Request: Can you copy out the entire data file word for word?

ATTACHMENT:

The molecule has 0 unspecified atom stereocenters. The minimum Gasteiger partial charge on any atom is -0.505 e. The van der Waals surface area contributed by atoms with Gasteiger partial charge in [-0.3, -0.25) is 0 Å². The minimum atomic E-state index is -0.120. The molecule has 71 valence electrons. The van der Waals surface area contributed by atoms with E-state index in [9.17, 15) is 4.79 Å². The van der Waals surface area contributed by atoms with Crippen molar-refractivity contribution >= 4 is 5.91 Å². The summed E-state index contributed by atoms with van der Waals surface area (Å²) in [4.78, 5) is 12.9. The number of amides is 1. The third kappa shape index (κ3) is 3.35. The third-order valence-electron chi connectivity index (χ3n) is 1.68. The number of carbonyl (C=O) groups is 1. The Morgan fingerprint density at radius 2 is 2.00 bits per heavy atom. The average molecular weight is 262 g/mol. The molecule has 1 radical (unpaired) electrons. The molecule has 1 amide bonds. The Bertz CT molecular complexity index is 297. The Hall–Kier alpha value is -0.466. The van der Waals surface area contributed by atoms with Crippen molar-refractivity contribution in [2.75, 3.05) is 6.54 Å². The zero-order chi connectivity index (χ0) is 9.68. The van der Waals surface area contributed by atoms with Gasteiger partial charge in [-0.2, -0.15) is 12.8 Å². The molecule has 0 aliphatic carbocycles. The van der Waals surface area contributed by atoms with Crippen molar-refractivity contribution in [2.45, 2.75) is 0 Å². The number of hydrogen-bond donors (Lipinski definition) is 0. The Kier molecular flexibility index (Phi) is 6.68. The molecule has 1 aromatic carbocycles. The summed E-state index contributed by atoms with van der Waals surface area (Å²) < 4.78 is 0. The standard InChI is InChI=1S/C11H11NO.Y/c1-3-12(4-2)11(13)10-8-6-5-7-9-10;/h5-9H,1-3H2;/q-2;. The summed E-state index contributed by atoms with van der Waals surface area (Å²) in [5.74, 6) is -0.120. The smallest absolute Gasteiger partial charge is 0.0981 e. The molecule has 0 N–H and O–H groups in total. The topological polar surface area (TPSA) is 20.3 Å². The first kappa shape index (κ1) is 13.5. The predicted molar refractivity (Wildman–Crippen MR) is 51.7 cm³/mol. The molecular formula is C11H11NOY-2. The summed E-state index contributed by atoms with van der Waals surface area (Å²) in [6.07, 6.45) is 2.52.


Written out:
The molecule has 0 unspecified atom stereocenters. The minimum Gasteiger partial charge on any atom is -0.505 e. The van der Waals surface area contributed by atoms with Gasteiger partial charge in [-0.3, -0.25) is 0 Å². The minimum atomic E-state index is -0.120. The molecule has 71 valence electrons. The van der Waals surface area contributed by atoms with E-state index in [9.17, 15) is 4.79 Å². The van der Waals surface area contributed by atoms with Crippen molar-refractivity contribution >= 4 is 5.91 Å². The summed E-state index contributed by atoms with van der Waals surface area (Å²) in [4.78, 5) is 12.9. The number of amides is 1. The third kappa shape index (κ3) is 3.35. The third-order valence-electron chi connectivity index (χ3n) is 1.68. The number of carbonyl (C=O) groups is 1. The Morgan fingerprint density at radius 2 is 2.00 bits per heavy atom. The average molecular weight is 262 g/mol. The molecule has 1 radical (unpaired) electrons. The molecule has 1 amide bonds. The Bertz CT molecular complexity index is 297. The Hall–Kier alpha value is -0.466. The van der Waals surface area contributed by atoms with Crippen molar-refractivity contribution in [2.75, 3.05) is 6.54 Å². The zero-order chi connectivity index (χ0) is 9.68. The van der Waals surface area contributed by atoms with Gasteiger partial charge in [-0.2, -0.15) is 12.8 Å². The molecule has 0 aliphatic carbocycles. The van der Waals surface area contributed by atoms with Crippen molar-refractivity contribution in [2.45, 2.75) is 0 Å². The number of hydrogen-bond donors (Lipinski definition) is 0. The Kier molecular flexibility index (Phi) is 6.68. The molecule has 1 aromatic carbocycles. The summed E-state index contributed by atoms with van der Waals surface area (Å²) < 4.78 is 0. The standard InChI is InChI=1S/C11H11NO.Y/c1-3-12(4-2)11(13)10-8-6-5-7-9-10;/h5-9H,1-3H2;/q-2;. The summed E-state index contributed by atoms with van der Waals surface area (Å²) in [5.74, 6) is -0.120. The smallest absolute Gasteiger partial charge is 0.0981 e. The molecule has 0 N–H and O–H groups in total. The topological polar surface area (TPSA) is 20.3 Å². The first kappa shape index (κ1) is 13.5. The predicted molar refractivity (Wildman–Crippen MR) is 51.7 cm³/mol. The molecular formula is C11H11NOY-2. The summed E-state index contributed by atoms with van der Waals surface area (Å²) in [6.07, 6.45) is 2.52.